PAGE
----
mon 04/03/2024

tv

Best of 2022: TV

theartsdesk

It may be the lack of old-fashioned blockbuster movies that explains the staggering success of Tom Cruise’s Top Gun: Maverick, and the explanation for the lack of blockbuster movies may be that all the money and effort are being poured into television.

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Doc Martin Christmas Special, ITV review - Santa comes to Portwenn as the final curtain falls

Adam Sweeting

In 10 series stretching over the last 18 years, ITV's Doc Martin unobtrusively became an enduringly popular household name, but it finally reached the end of the road with this Christmas one-off. Unless, of course, there’s a prequel, a sequel, an origin story or a transformed internationalised version from Netflix.

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All Creatures Great and Small Christmas Special, Channel 5 review - life during wartime with the Yorkshire vets

Adam Sweeting

As the third series of All Creatures… ended a couple of months ago, Britain had just declared itself at war with Germany and the men of Darrowby were queuing resolutely in the town square to join the armed forces. Intriguingly, as the credits rolled, it seemed that among them was one of our headlining vets, Tristan Farnon (Callum Woodhouse).

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Harry & Meghan, Netflix review - at home with the Harkles

Adam Sweeting

There’s no stopping Harry and Meghan. Logic, reason and facts can’t stand in the way of their “war on oppression and injustice” and determination to become “advocates of healing”. Even though their notorious interview with Oprah Winfrey was littered with demonstrable untruths, it seems their target audience buys into the notion of them telling “their” truth, surely the ultimate get-out-of-jail-free card.

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George & Tammy, Paramount+ review - alcohol, violence and heartache in Nashville

Adam Sweeting

Some may consider country music to be corny, sentimental and a relic of a forgotten era. If so, this six-part dramatisation of the lives of Tammy Wynette and George Jones is a reminder of how powerful and soulful the best country music can be, fuelled by raw emotions and personal turmoil.

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Slow Horses, Series 2, Apple TV+ review - Mick Herron’s spies make a welcome return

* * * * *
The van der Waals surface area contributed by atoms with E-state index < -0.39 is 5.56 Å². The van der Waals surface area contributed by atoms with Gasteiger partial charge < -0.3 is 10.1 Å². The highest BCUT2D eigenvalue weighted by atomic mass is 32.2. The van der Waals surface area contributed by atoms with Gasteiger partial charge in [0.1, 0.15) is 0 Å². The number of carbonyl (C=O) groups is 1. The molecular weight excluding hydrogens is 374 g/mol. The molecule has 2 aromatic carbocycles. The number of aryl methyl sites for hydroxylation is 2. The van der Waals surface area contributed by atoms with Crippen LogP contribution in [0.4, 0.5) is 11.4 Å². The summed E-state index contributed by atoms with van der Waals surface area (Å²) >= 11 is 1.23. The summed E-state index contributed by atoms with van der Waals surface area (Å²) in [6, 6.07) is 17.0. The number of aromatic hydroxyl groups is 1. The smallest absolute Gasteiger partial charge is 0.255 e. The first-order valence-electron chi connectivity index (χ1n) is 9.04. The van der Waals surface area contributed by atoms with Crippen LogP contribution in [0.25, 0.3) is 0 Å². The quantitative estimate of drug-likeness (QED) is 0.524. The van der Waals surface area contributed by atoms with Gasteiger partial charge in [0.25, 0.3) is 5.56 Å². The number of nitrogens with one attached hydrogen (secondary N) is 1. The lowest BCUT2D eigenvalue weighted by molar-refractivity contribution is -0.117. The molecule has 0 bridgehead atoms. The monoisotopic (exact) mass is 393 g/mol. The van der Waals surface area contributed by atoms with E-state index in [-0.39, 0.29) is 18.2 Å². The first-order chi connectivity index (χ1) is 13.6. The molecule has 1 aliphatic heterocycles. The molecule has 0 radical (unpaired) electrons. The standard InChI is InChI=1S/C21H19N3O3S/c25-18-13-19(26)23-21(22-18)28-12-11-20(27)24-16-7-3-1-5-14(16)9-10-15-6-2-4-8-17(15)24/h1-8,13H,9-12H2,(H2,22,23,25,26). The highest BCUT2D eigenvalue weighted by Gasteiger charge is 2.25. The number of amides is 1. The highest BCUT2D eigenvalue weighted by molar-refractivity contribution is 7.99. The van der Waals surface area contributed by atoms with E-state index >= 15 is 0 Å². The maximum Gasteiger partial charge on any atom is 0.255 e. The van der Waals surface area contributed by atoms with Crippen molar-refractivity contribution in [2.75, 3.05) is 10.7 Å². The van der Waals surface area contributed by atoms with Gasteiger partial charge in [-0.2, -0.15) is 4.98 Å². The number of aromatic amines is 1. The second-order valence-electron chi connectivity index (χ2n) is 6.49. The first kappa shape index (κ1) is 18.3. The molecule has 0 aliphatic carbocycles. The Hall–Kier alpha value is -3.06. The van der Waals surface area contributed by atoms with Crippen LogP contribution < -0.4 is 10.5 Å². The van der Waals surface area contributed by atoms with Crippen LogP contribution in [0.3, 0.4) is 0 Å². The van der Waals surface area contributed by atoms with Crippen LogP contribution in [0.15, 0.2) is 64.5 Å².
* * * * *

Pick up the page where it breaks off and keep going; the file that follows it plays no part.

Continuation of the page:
Helen Hawkins

Apple TV+ is using the arrival of season two of Slow Horses to offer a generous three-month free trial to its streamer service. Ample time to catch up with season one and watch it multiple times before all of season two is available at the end of December. Go for it.

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Tokyo Vice, BBC One review - murder, extortion and corruption in the Japanese capital

Adam Sweeting

There was originally a plan to make Tokyo Vice a movie starring Daniel Radcliffe, but it has ended up as a TV series starring Ansel Elgort. It’s almost certainly the better for it, because the eight episodes of this first season – the way it ends, or rather doesn’t, makes a second helping inevitable – give it space to explore Japanese culture and its often mutually uncomprehending relationship with American or European values.

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1899, Netflix review - Atlantic voyage turns into cosmic nightmare

Adam Sweeting

Baran bo Odar and Jantje Friese won delirious acclaim for their previous Netflix series Dark, a labyrinthine and fantastical account of children vanishing from a small German town. Anyone familiar with its baffling events and leaps across different timelines will probably feel at home with 1899, the duo’s similarly mind-bending follow-up.

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Blood, Sex & Royalty, Netflix review - yo, bros, get down with the GOAT, Henry VIII

Helen Hawkins

“It was like Woodstock on steroids,” opines an expert in Netflix’s new release about the doomed marriage of Henry VIII and Anne Boleyn (yes, another one).

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The White Lotus, Season 2, Sky Atlantic review - the sizzling hit drama moves to Italy, but with less fizz

Helen Hawkins

Why did Maui work better than Taormina? Mike White’s second series of The White Lotus, which has relocated for its second season from an upscale Hawaiian resort to the fleshpots of Sicily, is still a worthwhile watch, but it’s hard not to wonder where that special savour has gone this time. 

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